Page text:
• 2.
    Kachlami, Habib
    et al.
    Mid Sweden University, Faculty of Human Sciences, Department of Business, Economics and Law.
    Yazdanfar, Darush
    Mid Sweden University, Faculty of Human Sciences, Department of Business, Economics and Law.
    Determinants of SME growth: The influence of financing pattern.: An empirical study based on Swedish data2016In: Management Research Review, ISSN 2040-8269, E-ISSN 2040-8277, Vol. 39, no 9, p. 966-986Article in journal (Refereed)
    Abstract [en]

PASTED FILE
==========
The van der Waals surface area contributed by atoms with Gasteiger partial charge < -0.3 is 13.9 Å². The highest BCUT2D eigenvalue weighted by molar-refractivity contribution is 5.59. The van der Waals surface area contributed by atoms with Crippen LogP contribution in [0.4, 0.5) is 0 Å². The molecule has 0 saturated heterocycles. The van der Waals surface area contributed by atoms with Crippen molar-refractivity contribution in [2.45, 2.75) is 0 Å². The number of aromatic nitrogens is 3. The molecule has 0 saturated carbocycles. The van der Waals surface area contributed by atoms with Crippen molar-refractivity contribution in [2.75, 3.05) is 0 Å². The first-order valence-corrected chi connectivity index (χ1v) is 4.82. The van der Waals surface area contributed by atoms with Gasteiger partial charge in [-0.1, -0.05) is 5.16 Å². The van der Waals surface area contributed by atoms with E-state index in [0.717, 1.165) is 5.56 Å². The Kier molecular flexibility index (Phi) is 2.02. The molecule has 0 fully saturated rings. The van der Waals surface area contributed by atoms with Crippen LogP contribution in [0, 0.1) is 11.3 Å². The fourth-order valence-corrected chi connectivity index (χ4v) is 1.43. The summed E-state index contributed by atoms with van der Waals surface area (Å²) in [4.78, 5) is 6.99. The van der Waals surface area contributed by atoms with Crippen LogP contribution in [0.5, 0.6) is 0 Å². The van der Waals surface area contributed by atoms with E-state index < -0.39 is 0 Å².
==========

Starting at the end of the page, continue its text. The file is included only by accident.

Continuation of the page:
Purpose: The purpose of this paper is to study the firm-level financial variables affecting the growth of small and medium-sized enterprises (SMEs). Design/methodology/approach: The study applies a resource-based view to analyze the firm-level as well as industry-level determinants of SME growth. Empirical evidence has also been provided from a data set of SMEs in Sweden to support the hypotheses. For a robust statistical analysis, three models – ordinary least squares (OLS) regression, random-effects regression and fixed-effects regression – are used to examine the influence of explanatory variables on growth. Findings: The findings of this study show a positive and significant influence of profitability, short-term debt and size on a firm’s growth across all three models. Results regarding the influence of long-term debt on growth, however, are mixed. While the results of a fixed-effect model show the negative and significant influence of long-term debt on growth, the results according to OLS and random effects show long-term debt positively related to growth. Research limitations/implications: This study has been conducted over a period of four years and in the context of Sweden which may limit the generalizability of its results for longer periods and for different contexts. Moreover, the low explanatory power of the models implies the need to also consider other types of variables, such as managerial or socio-economic variables, to better explain the determinants of SME growth. Practical implications: Understanding the determinants of growth can be important for policy makers, SME managers and financial institutions. The findings of this study can be used for designing policies which stimulate SME growth. Realizing the financial resources that influence growth can also help SME managers and financial institutions to understand each other’s need for better cooperation. Originality/value: This paper applies different models for analyzing large and cross-sectoral data regarding SME growth in the context of Sweden.